in Columns

Scenes, neo-tribes and imagined communities

by Merja Hottinen

"As a worldwide sub-culture, heavy metal is an excellent example of the specialised communities that emerge in modern society, governed by individual preferences rather than a shared physical environment – similar music tastes or, say, consumer choices."

In spring 2018, a group of Finnish metal music professionals, the Ministry for Foreign Affairs and the local governments of ten Finnish cities set out to find Finland’s Capital of Metal – in other words, to identify the community that had the highest number of heavy metal bands per capita. As it turned out, that distinction went to Lemi, a municipality in eastern Finland with a population of 3,000. With 13 bands, Lemi has a metal density of 42.26 bands per 10,000 inhabitants. The runner-up was Joensuu, also in eastern Finland, with 177 bands in a city of 75,000 and hence a metal density of 23.34.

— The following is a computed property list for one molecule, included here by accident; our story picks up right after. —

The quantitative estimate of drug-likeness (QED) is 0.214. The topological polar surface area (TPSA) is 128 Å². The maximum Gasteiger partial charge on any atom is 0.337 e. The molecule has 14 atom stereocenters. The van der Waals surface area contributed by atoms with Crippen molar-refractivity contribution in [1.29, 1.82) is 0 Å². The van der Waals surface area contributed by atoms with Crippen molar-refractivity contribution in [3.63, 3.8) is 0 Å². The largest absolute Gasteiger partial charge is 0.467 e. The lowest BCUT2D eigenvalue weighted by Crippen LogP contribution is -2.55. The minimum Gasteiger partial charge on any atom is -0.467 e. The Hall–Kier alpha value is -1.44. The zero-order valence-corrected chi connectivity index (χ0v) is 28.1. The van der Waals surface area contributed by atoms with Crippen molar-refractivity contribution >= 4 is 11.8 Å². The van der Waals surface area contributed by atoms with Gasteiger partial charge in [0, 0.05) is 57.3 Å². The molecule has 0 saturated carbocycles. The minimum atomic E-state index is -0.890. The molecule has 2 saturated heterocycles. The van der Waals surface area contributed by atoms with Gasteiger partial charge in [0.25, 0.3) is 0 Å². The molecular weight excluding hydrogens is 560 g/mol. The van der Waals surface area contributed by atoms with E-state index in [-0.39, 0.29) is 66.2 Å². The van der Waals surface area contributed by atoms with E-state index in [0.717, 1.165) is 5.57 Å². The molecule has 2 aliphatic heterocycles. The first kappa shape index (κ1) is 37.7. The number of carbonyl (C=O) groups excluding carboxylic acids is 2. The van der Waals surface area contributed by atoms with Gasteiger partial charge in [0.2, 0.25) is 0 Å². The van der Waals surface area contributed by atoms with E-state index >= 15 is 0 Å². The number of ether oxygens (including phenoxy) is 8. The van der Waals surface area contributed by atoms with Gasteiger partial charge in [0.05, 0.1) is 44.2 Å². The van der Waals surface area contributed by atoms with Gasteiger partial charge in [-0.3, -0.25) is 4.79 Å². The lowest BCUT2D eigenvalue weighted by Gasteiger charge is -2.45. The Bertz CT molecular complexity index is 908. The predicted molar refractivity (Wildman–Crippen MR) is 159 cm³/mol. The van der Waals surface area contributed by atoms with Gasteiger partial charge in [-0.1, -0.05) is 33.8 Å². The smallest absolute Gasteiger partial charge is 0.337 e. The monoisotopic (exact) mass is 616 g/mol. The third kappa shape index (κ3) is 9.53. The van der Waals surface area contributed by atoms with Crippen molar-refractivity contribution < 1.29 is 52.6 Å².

Though conducted with a humorous streak, the campaign strikingly illustrates how layered musical communities are in today’s mediatised world. Local bands slogging away in their digs and playing local gigs promote the heavy metal community spirit both in their own locales and in the Finnish metal community at large. This, in turn, feeds directly into Finnish cultural diplomacy abroad. Fans were also invited to participate in the campaign, because as stated on the campaign website: “It’s all about the community, and what would the metal community be without the fans.”


Communities of common taste